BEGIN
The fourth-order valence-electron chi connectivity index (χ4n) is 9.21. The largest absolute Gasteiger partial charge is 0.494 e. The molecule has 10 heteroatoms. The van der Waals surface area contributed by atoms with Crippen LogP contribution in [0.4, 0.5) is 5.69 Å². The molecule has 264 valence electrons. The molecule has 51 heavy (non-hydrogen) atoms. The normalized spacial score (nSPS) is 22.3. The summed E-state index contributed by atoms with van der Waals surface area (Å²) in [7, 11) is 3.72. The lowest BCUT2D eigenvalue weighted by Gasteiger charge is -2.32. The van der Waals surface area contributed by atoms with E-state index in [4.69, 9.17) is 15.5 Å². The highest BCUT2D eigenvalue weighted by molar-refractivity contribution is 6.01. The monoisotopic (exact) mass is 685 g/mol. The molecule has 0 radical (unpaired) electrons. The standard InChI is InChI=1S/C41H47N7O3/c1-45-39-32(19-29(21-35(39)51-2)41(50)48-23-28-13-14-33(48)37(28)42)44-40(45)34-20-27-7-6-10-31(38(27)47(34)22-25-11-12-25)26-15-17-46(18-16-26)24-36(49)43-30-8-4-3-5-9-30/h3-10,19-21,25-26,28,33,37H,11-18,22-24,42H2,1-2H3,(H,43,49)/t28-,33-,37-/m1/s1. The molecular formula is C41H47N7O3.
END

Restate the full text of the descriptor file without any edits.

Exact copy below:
The fourth-order valence-electron chi connectivity index (χ4n) is 9.21. The largest absolute Gasteiger partial charge is 0.494 e. The molecule has 10 heteroatoms. The van der Waals surface area contributed by atoms with Crippen LogP contribution in [0.4, 0.5) is 5.69 Å². The molecule has 264 valence electrons. The molecule has 51 heavy (non-hydrogen) atoms. The normalized spacial score (nSPS) is 22.3. The summed E-state index contributed by atoms with van der Waals surface area (Å²) in [7, 11) is 3.72. The lowest BCUT2D eigenvalue weighted by Gasteiger charge is -2.32. The van der Waals surface area contributed by atoms with E-state index in [4.69, 9.17) is 15.5 Å². The highest BCUT2D eigenvalue weighted by molar-refractivity contribution is 6.01. The monoisotopic (exact) mass is 685 g/mol. The molecule has 0 radical (unpaired) electrons. The standard InChI is InChI=1S/C41H47N7O3/c1-45-39-32(19-29(21-35(39)51-2)41(50)48-23-28-13-14-33(48)37(28)42)44-40(45)34-20-27-7-6-10-31(38(27)47(34)22-25-11-12-25)26-15-17-46(18-16-26)24-36(49)43-30-8-4-3-5-9-30/h3-10,19-21,25-26,28,33,37H,11-18,22-24,42H2,1-2H3,(H,43,49)/t28-,33-,37-/m1/s1. The molecular formula is C41H47N7O3.